25 Lab values in severe IDA

26 Differential Diagnosis of IDA Thalassemia trait (low MCV, normal RDW) Imbalance of globin chain production Anemia of inflammation Decreased iron utilization in the face of adequate iron stores Low ferritin / serum transferrin receptor

27 IDA vs. Inflammation FerritinIDAInflammation Serum Iron Transferrin sat sfTR / log Ferr Marrow Iron No 

28 TfR-ferritin index 2.0 suggests either IDA or the combination of IDA and ACD Punnonen, K, Blood 1997; 89:1052

29 Iron stain of bone marrow Iron Deficient Marrow Prussian Blue Stain Normal Marrow Prussian Blue Stain

30 Treatment Most patients are treated initally with oral iron unless there is an absorptive problem. Dietary sources + FeSo4 BID. TID is very constipating and causes gastric distress; commonest cause for noncompliance Iv iron is no longer ‘dangerous’. The newer formulations such as iron sucrose, lmw iron dextran and ferric gluconate have minimal risks of infusion reactions In very severe cases, RBC transfusion

31 Oral Therapy of Iron Deficiency Carbonyl iron (elemental), heme-iron polypeptide (extracted from porcine RBC), polysaccharide-iron complex Ascorbic acid increases oral iron absorption but dose is usually not in significant quantity to make a difference Phytates (cereal grains), tannins (tea) and antacid therapy inhibit oral iron absorption

32 Price Matters! Journal of Family Practice JUNE 2002 VOL.51, NO.6

33 Response to oral Iron Therapy Peak reticulocyte count d. Increased Hb and Hct d. Normal Hb and Hct2 months Normal iron stores4 - 5 months

34 Hgb response and MCV response parallel each other after iron replacement

35 Indications for iv iron Severe symptomatic anemia requiring accelerated erythropoesis Failure of oral iron from g.i intolerance Failure of oral iron due to absorption issues  H pylori infection, autoimmune gastritis, celiac disease, gastric bypass surgery, inflammatory bowel disease Cancer and chemotherapy associated anemia Anemia with chronic renal disease (with or without[?] dialysis dependance) Heavy ongoing g.i or menstrual blood losses Bastit et al JCO 26: Henry et al The Oncologist 2007;12:231–242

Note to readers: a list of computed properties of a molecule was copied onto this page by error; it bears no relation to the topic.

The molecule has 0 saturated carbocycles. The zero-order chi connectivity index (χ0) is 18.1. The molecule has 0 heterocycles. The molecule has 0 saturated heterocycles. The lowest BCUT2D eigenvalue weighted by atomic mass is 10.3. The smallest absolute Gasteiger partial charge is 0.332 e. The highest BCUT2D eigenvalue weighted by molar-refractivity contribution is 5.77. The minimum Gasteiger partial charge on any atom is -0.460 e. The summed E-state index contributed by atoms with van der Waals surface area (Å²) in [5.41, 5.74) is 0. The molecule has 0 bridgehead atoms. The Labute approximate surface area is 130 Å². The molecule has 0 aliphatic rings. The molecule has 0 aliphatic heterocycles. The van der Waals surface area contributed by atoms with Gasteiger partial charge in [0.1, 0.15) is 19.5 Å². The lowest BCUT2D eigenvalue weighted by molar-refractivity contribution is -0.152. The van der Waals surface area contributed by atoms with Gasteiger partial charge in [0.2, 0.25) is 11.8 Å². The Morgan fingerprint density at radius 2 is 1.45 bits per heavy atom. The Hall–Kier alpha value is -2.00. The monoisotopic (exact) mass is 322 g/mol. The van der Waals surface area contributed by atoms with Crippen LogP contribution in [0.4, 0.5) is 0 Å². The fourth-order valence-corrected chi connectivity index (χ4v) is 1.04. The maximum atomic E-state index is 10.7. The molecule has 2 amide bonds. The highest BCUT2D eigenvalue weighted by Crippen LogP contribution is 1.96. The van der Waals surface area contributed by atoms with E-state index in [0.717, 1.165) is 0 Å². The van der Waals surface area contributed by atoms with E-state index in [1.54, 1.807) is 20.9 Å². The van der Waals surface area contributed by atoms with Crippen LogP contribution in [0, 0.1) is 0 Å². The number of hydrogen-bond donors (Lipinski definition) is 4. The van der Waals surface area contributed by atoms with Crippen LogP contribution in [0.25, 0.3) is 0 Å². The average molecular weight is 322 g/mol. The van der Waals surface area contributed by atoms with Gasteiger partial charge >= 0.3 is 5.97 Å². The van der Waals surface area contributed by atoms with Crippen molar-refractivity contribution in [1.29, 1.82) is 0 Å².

36 Intravenous Iron formulations High molecular weight Iron Dextran is not routinely used anymore due to a much poorer safety profile (anaphalyctoid reactions) in comparison to newer iron preparations Hemoglobin iron deficit (mg) = Body Wt x (14 - Hgb) x (2.145) (formula dose not account for repletion of body stores)

37 Lmw Iron Dextran Iron Sucrose Ferric Gluconate FerumoxytolFerric Carboxy maltose Administered Dosage 100mg200 mg125 mg510mg750mg Total Dose Infusion 1000 mgno 1020 mg 3d apart 1500mg 7d apart CostInexpensive Expensive IndicationIDAIDA in CKDIDA in CKD/HD +epo IDA in CKDIDA + IDA in CKD Test doseYesnone None AdministrationIv (preferred) or im Iv push or 15m infusion i.v push or 1hr infusion 17s i.v push or 15 m infusion 7.5 m iv push or 15 m infusion

38 Iv iron for fatigued nonanemic women with serum ferritin <15mg/dl BLOOD, 22 SEPTEMBER 2011 VOLUME 118, NUMBER 12

39 In Conclusion…. IDA is a highly prevalent, but easily treatable condition Oral iron therapies are mostly equivalent in efficacy Infusion reaction rates are very low in iv iron products other than HMW dextran Costs and indication for therapy are important to help decide the best iv iron replacement product for a patient.

40 Iron studies in inflammation and CKD There is no established goal as to what lab parameters are considered iron deficiency Functional iron deficiency is where iron stores are present in the body but not usable due to Hepcidin Usually normocytic but microcytic anemia in severe cases

41 Iron deficiency in inflammation and CKD Transferrin sats % Ferritin Inflammation <20%<100 CKD <20%<100 ESRD <30%<500

42 Questions